Rose lovers are having a rough year

August 18, 1997


Staff Writer

Lovers of bountiful blooms wilted when the Cumberland Valley Rose Society's June Rose Show - its most popular yearly event - was postponed until September.

Then the show was canceled, said Charles Mundey Jr., a society consulting rosarian, because there's been a war on the roses.

"Last year the roses were absolutely fabulous. This year, the late spring, the frost in May - then it's been dry, dry, dry," said Mundey, 66, of Burnside Avenue.


"And the Japanese beetles are ferocious - they're eating everything."

Mundey said the recent rainfall was simply too little, too late.

"I have 300 plants. They're not doing anything - just enough to survive," he lamented.

In 1960, the 140-member Cumberland Valley Rose Society held its first Rose Show at the Washington County Museum of Fine Arts.

Next year's show is scheduled for June 6, nature permitting.

The group's mission is to generate interest in growing roses in public and private gardens and to serve as a resource for beginning rose growers.

"The society is for anyone who appreciates roses. You don't have to grow them," said second-year President Richard J. "Dick" Chaney, 76, of Spring Hill Drive.

"A person who grows just one rose bush is a rosarian," said Helen Arnold, society historian and consulting rosarian.

Chaney said new members are always welcome to join the 35-member group.

In the mid-'80s, members planted roses for the Garden of Memories at Ravenwood Lutheran Village on Luther Drive, off Frederick Street in Hagerstown.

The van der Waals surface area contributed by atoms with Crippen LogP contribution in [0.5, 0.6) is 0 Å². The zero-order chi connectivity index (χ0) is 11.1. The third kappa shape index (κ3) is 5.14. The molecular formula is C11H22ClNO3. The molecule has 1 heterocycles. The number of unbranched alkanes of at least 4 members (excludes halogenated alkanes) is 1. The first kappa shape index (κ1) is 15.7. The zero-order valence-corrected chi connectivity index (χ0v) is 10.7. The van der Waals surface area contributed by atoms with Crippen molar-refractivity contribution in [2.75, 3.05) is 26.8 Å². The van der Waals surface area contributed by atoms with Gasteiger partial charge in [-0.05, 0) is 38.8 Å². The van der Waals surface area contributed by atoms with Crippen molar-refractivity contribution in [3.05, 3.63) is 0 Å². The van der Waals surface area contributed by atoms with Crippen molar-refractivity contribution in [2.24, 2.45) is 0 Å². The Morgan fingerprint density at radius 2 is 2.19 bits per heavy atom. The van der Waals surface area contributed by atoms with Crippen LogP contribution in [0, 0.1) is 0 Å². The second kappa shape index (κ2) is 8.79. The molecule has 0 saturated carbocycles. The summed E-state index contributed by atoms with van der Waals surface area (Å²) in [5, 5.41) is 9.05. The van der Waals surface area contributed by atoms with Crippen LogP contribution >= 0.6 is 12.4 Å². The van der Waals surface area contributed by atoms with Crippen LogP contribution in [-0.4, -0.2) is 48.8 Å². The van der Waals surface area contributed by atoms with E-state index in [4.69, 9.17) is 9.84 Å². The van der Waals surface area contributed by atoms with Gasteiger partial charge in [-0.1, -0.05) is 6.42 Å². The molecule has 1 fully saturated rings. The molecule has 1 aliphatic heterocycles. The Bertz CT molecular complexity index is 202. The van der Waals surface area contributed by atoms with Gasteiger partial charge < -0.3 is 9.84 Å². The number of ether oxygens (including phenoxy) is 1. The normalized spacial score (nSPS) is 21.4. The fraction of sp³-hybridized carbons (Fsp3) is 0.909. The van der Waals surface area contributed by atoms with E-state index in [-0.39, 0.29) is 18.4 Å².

"I served on the advisory board for three years after Ravenwood was built. They wanted a garden for their people. I suggested a rose garden," Mundey said.

Members donated most of the 60 rose bushes in the garden, and they take turns tending them, he said.

The trio said today's rose growers want more than Hybrid Teas.

"Miniature roses have exploded. They're gaining popularity because you can grow them inside in pots," Mundey said.

Also gaining favor are old garden roses, which are an open, flat-looking rose with petals forming a star in the center, Arnold explained.

Society members learn that roses by almost every other name smell as sweet.

"The Elizabeth Taylor rose is a dark- and light-pink blend," said Mundey. "The John F. Kennedy is a puny, off-white rose. And Dolly Parton's is huge - at least six inches across - a big, bright, fragrant orange-red rose."

Rose society members also pick up tips and etiquette.

"When the forsythia blooms, it's time to prune," Arnold said.

"But it's a mistake to prune climbing roses, because they bloom on last year's growth."

And roses don't have a smell, she added. Call it an aroma.

Arnold, 77, of North Colonial Drive, won 1960 Best Novice with a yellow Lowell Thomas rose and she was hooked.

"I've traveled all over the United States. I've got rose friends all over the United States. I'm glad to be a rosarian. It's the best thing that ever happened to me," Arnold said.

The group meets at 7:30 p.m. on the first Tuesday each month at St. Mark's Lutheran Church at 601 Washington Ave. in Hagerstown.

Call 301-797-3852 for more information.

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